European Commission Files Complaint over Car Recycling Fees in Russia

EC asks the World Trade Organization to make ruling on legality of car tax in Russia.

October 23, 2013
Recycling Today Staff
Auto Shredding Legislation & Regulations

The European Commission has requested the World Trade Organization (WTO) rule on the legality of a recycling fee that Russia has placed on imported cars. The fees range from €420 to €2,700 (US$568-3,600) per new vehicle and from about €2600 to 17,200 (US$3,500-23,261) for a vehicle older than three years.

Russia says that the tax is being imposed to assist in the development of programs to ensure that proper end of life for the vehicles is achieved.

In its filing with the WTO, the European Union claims that vehicles produced in Russia are exempt from the tax under certain conditions. Additionally, imports of vehicles from Kazakhstan and Belarus are exempt from the fee.

In its appeal to the WTO, the EU notes that it supports and encourages all countries to take appropriate environmental measures, including those that deal with end-of life vehicles. The EU itself has adopted relevant legislation on this (see Directive 2000/53/EC of the European Parliament and of the Council of 18 September 2000 on end-of life vehicles).

However, in its written appeal the EU says it strongly believes that the aim of Russia’s “recycling fee” is not to help the environment, but discriminate arbitrarily and unjustifiably against imported vehicles. The EU's own measures to deal with end-of life vehicles show that environmental objectives can be achieved very effectively without applying the sort of high and discriminatory fees imposed by Russia.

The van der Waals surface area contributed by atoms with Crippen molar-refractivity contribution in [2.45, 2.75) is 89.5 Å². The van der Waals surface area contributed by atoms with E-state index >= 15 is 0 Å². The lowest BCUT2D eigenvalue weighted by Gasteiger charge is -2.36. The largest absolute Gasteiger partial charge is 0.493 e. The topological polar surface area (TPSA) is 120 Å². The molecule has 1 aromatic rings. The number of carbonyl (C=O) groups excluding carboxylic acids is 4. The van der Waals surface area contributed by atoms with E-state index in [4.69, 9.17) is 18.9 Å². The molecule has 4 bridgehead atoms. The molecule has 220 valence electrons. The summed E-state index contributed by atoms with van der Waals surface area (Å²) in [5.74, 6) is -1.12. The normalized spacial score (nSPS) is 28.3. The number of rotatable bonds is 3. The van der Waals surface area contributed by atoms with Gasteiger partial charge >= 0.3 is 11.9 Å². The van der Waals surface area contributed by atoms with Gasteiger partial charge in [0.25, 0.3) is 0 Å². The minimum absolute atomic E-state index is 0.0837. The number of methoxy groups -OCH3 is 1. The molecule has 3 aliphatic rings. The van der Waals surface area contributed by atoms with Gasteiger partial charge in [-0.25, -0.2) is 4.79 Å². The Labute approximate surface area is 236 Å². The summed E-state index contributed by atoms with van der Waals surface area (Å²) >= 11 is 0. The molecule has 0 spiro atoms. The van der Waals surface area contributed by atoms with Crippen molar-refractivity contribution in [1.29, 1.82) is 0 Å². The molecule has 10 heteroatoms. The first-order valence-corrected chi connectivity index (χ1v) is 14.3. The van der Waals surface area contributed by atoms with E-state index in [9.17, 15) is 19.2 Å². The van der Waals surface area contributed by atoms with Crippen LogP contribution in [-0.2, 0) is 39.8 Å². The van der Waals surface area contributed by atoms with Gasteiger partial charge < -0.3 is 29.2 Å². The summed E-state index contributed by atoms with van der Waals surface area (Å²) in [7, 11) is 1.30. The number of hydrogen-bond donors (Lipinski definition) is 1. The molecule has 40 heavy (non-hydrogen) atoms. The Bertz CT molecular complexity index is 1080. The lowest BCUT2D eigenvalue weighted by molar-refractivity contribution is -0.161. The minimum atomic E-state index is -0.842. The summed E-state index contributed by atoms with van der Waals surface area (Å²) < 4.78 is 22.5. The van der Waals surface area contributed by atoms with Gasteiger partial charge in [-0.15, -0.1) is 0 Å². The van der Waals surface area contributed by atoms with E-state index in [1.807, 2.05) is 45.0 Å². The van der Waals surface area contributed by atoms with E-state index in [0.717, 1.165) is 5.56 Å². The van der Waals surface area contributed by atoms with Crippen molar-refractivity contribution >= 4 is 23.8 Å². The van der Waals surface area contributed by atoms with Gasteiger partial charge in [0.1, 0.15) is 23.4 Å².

According to the EU's appeal, the recycling fee has a negative impact on EU exports to Russia and on the competitive position of EU products on the Russian market.

The fee affects exports from EU to Russia worth around €10 billion in 2012. The levels of the fee represent a significant proportion of the customs value of vehicles concerned and, in some cases, are prohibitive. According to Russia’s estimates, the fee (levied almost exclusively on imported vehicles) provides the Russian treasury with an extra €1.3 billion every year, according to Reuters.

The request for consultations formally initiates a dispute under the WTO dispute settlement understanding. Consultations give the EU and Russia the opportunity to discuss the matter and to find a satisfactory solution without resorting to litigation.

The EU initially launched the complaint in July, telling the WTO it believed Russia was illegally protecting its carmakers and had given up waiting for Moscow to change the law.

Japan also filed a trade complaint against Russia over the recycling fee in July.